Collections & Archives Assistant Ian Gregory is currently transcribing entries from our historic visitors’ books and reports on another visit of note he has come across:
Today the word ‘dinosaur’ is used frequently all over the world. It’s easy to forget that it was coined less than 200 years ago. I mention it because, on 14 July 1843, the man who invented the word honoured Chatsworth with his presence. His name was Richard Owen. He was born in 1804 and died in 1892. In addition to coining the word dinosaur (meaning ‘terrible lizard’ in Greek) he established the Natural History Museum in London.
Owen was born in Lancaster and became a surgeon’s apprentice. In 1836 he became Hunterian Professor at the Royal College of Surgeons. During this period geologists were rejecting the Biblical creation story and concluding that the Earth was millions rather than thousands of years old. Mary Anning discovered fossils of extinct marine reptiles such as ichthyosaurs and plesiosaurs. Then, in 1824, fossils of large terrestrial animals from the Mesozoic Era came to light: Iguanodon, a three ton herbivore with teeth similar to an iguana lizards, and Megalosaurus, a six metre (20 foot) long carnivore. Neither was represented by a complete skeleton but it was clear that a new term was needed to describe such animals. Richard Owen came up with dinosaur in 1841.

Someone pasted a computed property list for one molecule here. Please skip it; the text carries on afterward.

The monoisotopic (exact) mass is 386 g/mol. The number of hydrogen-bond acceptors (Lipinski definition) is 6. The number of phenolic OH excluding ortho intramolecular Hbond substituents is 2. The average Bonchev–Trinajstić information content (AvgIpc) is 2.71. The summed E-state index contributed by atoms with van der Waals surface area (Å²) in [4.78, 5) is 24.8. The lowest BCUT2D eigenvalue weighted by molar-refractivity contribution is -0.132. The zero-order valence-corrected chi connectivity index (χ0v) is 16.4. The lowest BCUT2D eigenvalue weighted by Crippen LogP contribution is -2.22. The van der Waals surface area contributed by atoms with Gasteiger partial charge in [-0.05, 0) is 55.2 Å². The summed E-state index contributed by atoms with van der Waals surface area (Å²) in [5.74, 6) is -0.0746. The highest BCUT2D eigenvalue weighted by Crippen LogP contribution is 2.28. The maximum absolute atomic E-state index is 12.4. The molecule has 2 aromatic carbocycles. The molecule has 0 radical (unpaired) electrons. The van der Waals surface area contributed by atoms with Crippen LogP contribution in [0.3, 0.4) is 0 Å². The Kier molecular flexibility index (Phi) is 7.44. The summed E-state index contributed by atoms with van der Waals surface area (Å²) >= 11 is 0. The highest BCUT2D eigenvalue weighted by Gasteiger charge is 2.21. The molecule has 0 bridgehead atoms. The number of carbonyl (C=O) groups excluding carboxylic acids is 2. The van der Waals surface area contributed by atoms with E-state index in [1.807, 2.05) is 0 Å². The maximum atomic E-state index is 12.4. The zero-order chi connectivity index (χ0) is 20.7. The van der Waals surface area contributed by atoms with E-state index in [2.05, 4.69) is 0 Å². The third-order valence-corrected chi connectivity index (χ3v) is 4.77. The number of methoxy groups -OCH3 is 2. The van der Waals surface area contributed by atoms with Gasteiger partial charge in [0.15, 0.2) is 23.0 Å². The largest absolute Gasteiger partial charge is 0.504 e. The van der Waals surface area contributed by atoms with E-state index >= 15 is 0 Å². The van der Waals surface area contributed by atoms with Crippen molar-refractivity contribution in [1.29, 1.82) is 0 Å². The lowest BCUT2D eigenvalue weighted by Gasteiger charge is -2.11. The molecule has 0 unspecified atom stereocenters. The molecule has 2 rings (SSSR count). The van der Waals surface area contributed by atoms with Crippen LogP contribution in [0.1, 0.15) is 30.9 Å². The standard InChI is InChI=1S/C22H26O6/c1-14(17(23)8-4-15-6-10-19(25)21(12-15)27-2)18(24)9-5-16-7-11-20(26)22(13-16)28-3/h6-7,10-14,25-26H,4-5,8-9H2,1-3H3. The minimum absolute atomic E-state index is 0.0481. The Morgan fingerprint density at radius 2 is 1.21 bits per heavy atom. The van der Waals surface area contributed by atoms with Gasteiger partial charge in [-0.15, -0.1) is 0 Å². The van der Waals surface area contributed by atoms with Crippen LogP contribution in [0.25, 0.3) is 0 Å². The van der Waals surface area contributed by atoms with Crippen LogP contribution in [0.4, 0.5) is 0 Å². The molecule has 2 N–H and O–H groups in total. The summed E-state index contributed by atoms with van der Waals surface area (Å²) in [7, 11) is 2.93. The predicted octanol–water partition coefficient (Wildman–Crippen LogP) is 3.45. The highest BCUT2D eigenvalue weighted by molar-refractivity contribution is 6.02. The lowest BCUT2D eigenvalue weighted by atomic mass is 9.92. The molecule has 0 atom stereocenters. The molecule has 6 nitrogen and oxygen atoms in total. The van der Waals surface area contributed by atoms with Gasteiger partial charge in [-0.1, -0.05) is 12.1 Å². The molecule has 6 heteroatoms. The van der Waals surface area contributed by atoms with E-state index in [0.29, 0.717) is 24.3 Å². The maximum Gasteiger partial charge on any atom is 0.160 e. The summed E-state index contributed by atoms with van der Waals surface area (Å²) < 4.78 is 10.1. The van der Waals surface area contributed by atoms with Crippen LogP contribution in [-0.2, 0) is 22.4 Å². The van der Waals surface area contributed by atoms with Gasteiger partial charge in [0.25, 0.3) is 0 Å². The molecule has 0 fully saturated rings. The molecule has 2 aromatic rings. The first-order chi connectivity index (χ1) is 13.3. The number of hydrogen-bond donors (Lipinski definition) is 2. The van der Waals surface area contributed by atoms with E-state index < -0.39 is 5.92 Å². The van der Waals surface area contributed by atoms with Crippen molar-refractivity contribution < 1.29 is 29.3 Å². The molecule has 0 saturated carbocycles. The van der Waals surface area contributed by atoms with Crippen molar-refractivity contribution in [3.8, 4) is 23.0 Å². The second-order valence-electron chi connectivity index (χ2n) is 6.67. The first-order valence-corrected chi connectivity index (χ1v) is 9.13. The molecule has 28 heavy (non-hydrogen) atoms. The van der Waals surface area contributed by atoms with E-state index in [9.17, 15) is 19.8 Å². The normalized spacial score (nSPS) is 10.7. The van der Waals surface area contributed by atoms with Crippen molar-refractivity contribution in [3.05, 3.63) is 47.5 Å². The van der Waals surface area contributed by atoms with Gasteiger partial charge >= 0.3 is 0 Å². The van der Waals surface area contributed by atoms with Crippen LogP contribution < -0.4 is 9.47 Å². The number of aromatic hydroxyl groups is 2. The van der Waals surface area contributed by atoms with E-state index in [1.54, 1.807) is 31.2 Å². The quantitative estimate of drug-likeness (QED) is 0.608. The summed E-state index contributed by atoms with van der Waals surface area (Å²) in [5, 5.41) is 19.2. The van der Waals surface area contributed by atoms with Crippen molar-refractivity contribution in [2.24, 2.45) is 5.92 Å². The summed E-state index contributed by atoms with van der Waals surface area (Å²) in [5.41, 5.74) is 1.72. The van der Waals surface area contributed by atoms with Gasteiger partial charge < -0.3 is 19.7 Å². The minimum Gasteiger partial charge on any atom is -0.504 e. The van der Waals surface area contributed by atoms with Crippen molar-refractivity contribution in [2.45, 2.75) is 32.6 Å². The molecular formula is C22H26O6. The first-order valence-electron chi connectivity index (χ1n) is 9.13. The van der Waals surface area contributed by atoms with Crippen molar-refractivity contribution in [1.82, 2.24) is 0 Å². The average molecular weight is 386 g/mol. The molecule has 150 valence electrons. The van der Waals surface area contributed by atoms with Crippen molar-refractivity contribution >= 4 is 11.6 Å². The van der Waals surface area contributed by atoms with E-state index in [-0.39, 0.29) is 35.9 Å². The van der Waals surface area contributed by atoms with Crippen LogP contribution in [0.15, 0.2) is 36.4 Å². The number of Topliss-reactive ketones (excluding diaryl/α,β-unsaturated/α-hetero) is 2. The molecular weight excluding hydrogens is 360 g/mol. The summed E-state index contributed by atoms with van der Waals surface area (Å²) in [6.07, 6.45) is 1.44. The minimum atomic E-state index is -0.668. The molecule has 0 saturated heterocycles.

In 1851 the Great Exhibition opened at the Crystal Palace in London. Many readers will know that the Palace was designed by Joseph Paxton who was Head Gardener at Chatsworth. After the Great Exhibition, giant sculptures of dinosaurs were created for the park surrounding the Palace (it was moved from Hyde Park to Sydenham Hill in 1854). It was Owen who directed the sculptor, Benjamin Hawkins, in creating these sculptures. While the Crystal Palace was destroyed by fire in 1936 the sculptured dinosaurs survive to this day. Because Owen still had only partial skeletons to work from, the said reconstructions were far from accurate. Iguanodon and Megalosaurus are represented as quadrupeds whose tails drag on the ground. Iguanodon sports a horn on its nose. Today the predator is known to have been bipedal and the ‘horn’ was a thumb with a spike on it. Both species carried their tails aloft rather than dragging them on prehistoric ground.
Just above Owen’s signature is that of Professor Buckland. This must be William Buckland who also pioneered studies of dinosaurs. It was he who, in 1824, wrote the first scientific description of a dinosaur. The fossil in question was of Megalosaurus and it came from a quarry in Oxfordshire.
Did Owen and Buckland visit Chatsworth together that summer’s day? It seems likely, as Buckland acted as a patron to Owen and they developed a friendship. Owen was not liked by everyone, however: he was a controversial figure and was accused of claiming credit for other people’s work. Charles Darwin described him as “spiteful, extremely malignant, clever.” Owen may have been brilliant but that did not necessarily make him a nice person.